Commemorating Veterans Day in Freedom, Maine
Veterans Day is one of the most sacred days on our national calendar. This year, it was a special pleasure to spend that day of remembrance and gratitude in Freedom, a town whose very name celebrates the great gift we have been given by our veterans and those who serve today.
Freedom is more than the name of that lovely Waldo County community; it is its heritage. The first settler in 1794 was Stephen Smith, a patriot who fought for freedom in the Revolutionary War. The town was incorporated during the War of 1812, the first challenge to our young nation’s freedom. In 1863, with the Civil War raging, a young man from Freedom named Daniel Davis left school and joined the 1st Maine Cavalry Regiment so that the blessing of freedom would be extended to all Americans. In 1880, he became Maine’s 37th governor.
On Veterans Day, the people of Freedom paid tribute to their family members, friends and neighbors who served in our time. The celebration coincided with the 98th birthday of Roy Ward, the town’s oldest citizen, whose courageous Navy service during World War II inspires us today.
While Freedom’s history is unique, the virtues it describes unite our great nation. It is estimated that some 48 million Americans have served in uniform since the founding of our nation. Today, more than 20 million veterans live among us, more than 116,000 right here in Maine. To put that in perspective, Maine has more veterans per capita than all but two of the other states in the country. We are proud of our state’s contributions to protecting our nation.
Those numbers are impressive not only because of their sheer size, but also because they describe the history of a people united by the highest ideals of humanity. Those numbers are not cold statistics. Each one tells a story of courage, sacrifice, and devotion to duty.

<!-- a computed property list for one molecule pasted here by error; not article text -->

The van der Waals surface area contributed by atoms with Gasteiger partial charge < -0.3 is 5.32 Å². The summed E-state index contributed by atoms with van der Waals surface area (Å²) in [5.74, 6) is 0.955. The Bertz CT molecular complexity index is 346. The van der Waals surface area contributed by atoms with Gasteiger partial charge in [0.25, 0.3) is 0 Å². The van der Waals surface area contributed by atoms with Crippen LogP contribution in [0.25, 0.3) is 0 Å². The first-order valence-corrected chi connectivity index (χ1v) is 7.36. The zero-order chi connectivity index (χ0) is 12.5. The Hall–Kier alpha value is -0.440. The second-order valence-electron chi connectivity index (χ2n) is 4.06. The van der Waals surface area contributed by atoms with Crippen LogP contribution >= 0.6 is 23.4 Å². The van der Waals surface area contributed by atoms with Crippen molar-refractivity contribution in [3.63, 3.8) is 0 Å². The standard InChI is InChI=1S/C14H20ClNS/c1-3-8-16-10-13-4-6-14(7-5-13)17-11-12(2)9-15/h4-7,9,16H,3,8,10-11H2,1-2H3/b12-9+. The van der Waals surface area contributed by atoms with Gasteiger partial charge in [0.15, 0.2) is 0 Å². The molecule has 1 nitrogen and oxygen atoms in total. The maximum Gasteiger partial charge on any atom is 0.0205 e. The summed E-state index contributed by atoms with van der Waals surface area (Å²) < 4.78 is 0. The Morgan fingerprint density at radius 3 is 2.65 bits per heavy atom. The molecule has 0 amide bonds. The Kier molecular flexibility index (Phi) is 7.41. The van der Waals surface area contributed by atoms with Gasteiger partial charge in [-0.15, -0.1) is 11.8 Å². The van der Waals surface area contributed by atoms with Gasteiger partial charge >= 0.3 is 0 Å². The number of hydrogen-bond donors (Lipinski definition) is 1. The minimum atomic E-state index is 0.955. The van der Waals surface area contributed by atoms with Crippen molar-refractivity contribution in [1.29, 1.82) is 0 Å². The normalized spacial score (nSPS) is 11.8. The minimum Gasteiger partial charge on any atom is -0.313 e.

On Veterans Day, we honor those who paid the ultimate price, whether they lie at rest in foreign lands or in their hometowns. We honor those who lived beyond their years of military service but who have since passed on. We honor those who remain missing and pledge that they never will be forgotten. And we honor those veterans who are with us today. We owe them all a great debt.
We also honor the parents, the wives and husbands, the children and other loved ones of our veterans and our troops. The families left behind face the challenges of daily living as they endure separation and worry. Their sacrifices are great, and we owe them much as well.
It is the American character to answer the call of duty. It also is the American character to be grateful to those who answer that call. One has only to look at the Maine Troop Greeters, who have greeted some 1.5 million troops at the Bangor Airport, to know how much the people of our state value our service members. They treat our veterans with similar generosity and a spirit of caring.
We owe our veterans so much, and repay that debt in part, but only in part, with the gratitude we express on Veterans Day. As a nation, we must also repay our debt with the health care, rehabilitation services and educational and employment opportunities our veterans have earned through their service to our country.
I am committed to ensuring that the government keeps that sacred obligation. Initiatives I have undertaken in the Senate this year to help ensure that veterans receive the quality, accessible health care and other benefits they earned through their service include the bipartisan Military and Veteran Caregiver Services Improvement Act that would expand a successful program that helps those who care for wounded, ill or injured veterans at home.
Being in Freedom on Veterans Day brought to mind one of my earliest childhood memories — going with my father, a World War II veteran, to the patriotic parades in my hometown of Caribou. He hoisted me high on his shoulders, and from the best vantage point along the route, I saw hats go off and hands go over hearts as Caribou paid its respects to our flag and honored our veterans for their service to our country.
Our veterans provide all of us with an inspiring view from strong shoulders. From that vantage point, we see that the burden of service must be borne willingly and with modesty. We see that challenges must be met and that threats must be confronted. And we see that we have an obligation to always respect, honor, and support those who make that view possible.